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‘Home’: Nine Arab Poets Explore Interior Spaces in a New Bilingual Anthology

Home is breath and memory; it’s gossip and the sounds of neighbors; it’s bathroom mirrors and skin-temperature wooden floors. These and other images of domesticity populate Home: New Arabic Poems, a dual-language anthology out from Two Lines Press.

Home is the second book in the press’s “Calico” series. The first was an anthology of Chinese speculative fiction that appeared this past spring. And while an anthology of Arabic poetry might seem less groundbreaking than Chinese science fiction, unlike most anthologies of Arabic poetry in English translation, Home doesn’t aim to be completist or canonical. There is no introduction, no historical contextualization of the poems.

“In the Calico series, we’re really committed to finding new voices and upending expectations,” Sarah Coolidge, the series editor, said in an email. “We’re eager to see work that speaks to the present moment or breaks conventions, pointing to new ways of thinking about literature and our world.”

Instead of fitting the poems into a larger socio-historical framework, this slender anthology allows the poems to speak for themselves. It includes work by nine Arabic-language poets from eight countries, and all the work intersects in some way with an idea of “home.”

“Part of why we decided to pursue Arabic poetry was the feeling that, in particular, contemporary Arabic poetry is egregiously underrepresented in English translation,” Coolidge said. “We also noticed that what little was published tended to focus on political upheaval and other themes that are important but limiting.”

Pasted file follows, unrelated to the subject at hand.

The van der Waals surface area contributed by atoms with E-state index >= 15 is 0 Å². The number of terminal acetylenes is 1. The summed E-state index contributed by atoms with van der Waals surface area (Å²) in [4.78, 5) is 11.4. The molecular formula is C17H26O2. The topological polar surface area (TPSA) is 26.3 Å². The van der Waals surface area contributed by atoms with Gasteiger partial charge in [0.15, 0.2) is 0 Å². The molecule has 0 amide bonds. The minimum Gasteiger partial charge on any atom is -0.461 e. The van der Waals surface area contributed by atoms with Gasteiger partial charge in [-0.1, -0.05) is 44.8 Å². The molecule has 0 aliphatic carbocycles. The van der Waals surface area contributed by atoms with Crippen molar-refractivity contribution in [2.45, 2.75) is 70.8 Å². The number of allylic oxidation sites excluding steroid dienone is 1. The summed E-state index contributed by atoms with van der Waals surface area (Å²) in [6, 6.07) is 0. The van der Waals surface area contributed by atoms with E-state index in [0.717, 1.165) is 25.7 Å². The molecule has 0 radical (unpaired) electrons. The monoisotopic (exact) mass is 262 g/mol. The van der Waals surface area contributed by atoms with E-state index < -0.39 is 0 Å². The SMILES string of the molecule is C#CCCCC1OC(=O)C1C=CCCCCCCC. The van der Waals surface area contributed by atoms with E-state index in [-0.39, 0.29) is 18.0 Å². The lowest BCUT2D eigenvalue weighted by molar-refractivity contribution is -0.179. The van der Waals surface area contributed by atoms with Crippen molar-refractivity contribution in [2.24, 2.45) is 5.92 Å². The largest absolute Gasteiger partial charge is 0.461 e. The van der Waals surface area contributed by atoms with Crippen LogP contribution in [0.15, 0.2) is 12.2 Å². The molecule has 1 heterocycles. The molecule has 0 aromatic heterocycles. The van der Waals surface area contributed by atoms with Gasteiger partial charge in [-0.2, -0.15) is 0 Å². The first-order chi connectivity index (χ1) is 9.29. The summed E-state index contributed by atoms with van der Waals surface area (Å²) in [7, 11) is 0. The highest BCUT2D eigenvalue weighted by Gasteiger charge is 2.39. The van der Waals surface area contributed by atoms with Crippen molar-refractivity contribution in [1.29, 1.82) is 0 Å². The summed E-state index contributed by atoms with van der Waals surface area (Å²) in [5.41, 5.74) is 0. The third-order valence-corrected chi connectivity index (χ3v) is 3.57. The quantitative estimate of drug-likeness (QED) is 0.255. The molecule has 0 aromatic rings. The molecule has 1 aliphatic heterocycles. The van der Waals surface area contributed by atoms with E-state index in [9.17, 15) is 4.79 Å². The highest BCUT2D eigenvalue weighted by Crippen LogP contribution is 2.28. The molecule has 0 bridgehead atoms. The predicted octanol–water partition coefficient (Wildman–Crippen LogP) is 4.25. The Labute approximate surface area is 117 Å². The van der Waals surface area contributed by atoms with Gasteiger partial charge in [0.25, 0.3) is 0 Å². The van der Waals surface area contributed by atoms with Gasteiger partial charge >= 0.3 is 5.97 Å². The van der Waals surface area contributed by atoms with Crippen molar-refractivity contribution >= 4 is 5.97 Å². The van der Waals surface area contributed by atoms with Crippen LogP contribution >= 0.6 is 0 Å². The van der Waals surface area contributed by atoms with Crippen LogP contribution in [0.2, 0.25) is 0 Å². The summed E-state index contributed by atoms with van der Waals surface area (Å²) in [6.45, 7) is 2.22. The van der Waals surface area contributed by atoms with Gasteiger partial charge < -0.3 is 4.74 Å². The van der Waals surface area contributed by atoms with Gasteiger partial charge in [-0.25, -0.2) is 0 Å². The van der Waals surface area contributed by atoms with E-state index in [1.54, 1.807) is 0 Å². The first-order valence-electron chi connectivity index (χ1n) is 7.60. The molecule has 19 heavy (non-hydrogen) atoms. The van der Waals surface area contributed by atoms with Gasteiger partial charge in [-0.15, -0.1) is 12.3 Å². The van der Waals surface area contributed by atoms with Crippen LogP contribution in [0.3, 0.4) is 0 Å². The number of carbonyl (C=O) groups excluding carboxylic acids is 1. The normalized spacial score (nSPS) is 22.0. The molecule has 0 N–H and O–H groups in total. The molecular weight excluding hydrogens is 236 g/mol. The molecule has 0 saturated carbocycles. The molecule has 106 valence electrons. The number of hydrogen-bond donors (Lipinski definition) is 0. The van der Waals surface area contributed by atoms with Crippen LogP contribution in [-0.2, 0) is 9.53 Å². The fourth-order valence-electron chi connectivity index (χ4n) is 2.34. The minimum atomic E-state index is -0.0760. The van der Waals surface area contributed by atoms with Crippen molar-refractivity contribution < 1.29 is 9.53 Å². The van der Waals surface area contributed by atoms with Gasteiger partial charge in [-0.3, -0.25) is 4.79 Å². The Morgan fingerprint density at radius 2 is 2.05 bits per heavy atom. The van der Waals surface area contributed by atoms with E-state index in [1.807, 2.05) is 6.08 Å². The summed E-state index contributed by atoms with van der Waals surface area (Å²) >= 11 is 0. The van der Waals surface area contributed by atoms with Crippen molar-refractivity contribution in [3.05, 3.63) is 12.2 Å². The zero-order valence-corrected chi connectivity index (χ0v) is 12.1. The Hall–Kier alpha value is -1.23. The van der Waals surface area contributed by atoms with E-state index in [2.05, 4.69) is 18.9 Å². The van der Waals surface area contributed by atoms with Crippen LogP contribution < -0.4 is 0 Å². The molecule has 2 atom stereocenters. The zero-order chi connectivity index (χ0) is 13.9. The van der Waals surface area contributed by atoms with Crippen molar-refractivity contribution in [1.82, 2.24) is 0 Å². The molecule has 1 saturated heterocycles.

Giving Up the ‘Idea of Houses’

The poets included in the anthology are Samer Abu Hawwash (Palestine), Iman Mersal (Egypt), Mohamad Nassereddine (Lebanon), Saadiah Mufarreh (Kuwait), Riyad al-Salih al-Hussein (Syria), Ines Abassi (Tunisia), Ahmed Shafie (Egypt), Ashjan Hendi (Saudi Arabia), and Fadhil al-Azzawi (Iraq). Their works showcase markedly different styles, from the quiet, searching ironies of Iman Mersal to the sweeping, hungry lines of Saadiah Mufarreh.

Mersal was a must-include in an anthology that focuses on home. Among her recent books are a prose work about motherhood and a collection of poems titled Until We Give Up the Idea of HousesThroughout Mersal’s work, home is unstable.

In “They tear down my family home,” translated by Robyn Creswell, it is not only the physical home that is destroyed, but also the remembrances:

As if sledgehammers weren’t enough
the demolition men use their hands
to tear down the window djinn used to flit through
and with a kick the back door—even its memory—is gone.

In the poem, walls and windows are taken down, along with “the roof that never protected my childhood from the Delta rains.” Yet the poem continues to search for a connection to the narrator’s mother. In so doing, it turns away from the building and looks to the ground where she is buried, “under the camphor tree.”

Damaged Bodies, Damaged Homes

Homes are also unstable in the quick-burning poems of Syrian writer Riyad al-Salih al-Hussein, here co-translated by Rana Issa and Suneela Mubayi. In his long poem “A Marseillaise for the Neutron Age,” homes are damaged, as are the era, the bodies, the dreams, and the fruit. Here, the everyday is perilous, and homes are unsafe. It’s an age where there are “spies that serve you coffee / With morphine / The age of planes that feed bombs and toys / To humans[.]”

“In the Calico series, we’re really committed to finding new voices and upending expectations, We’re eager to see work that speaks to the present moment or breaks conventions, pointing to new ways of thinking about literature and our world.”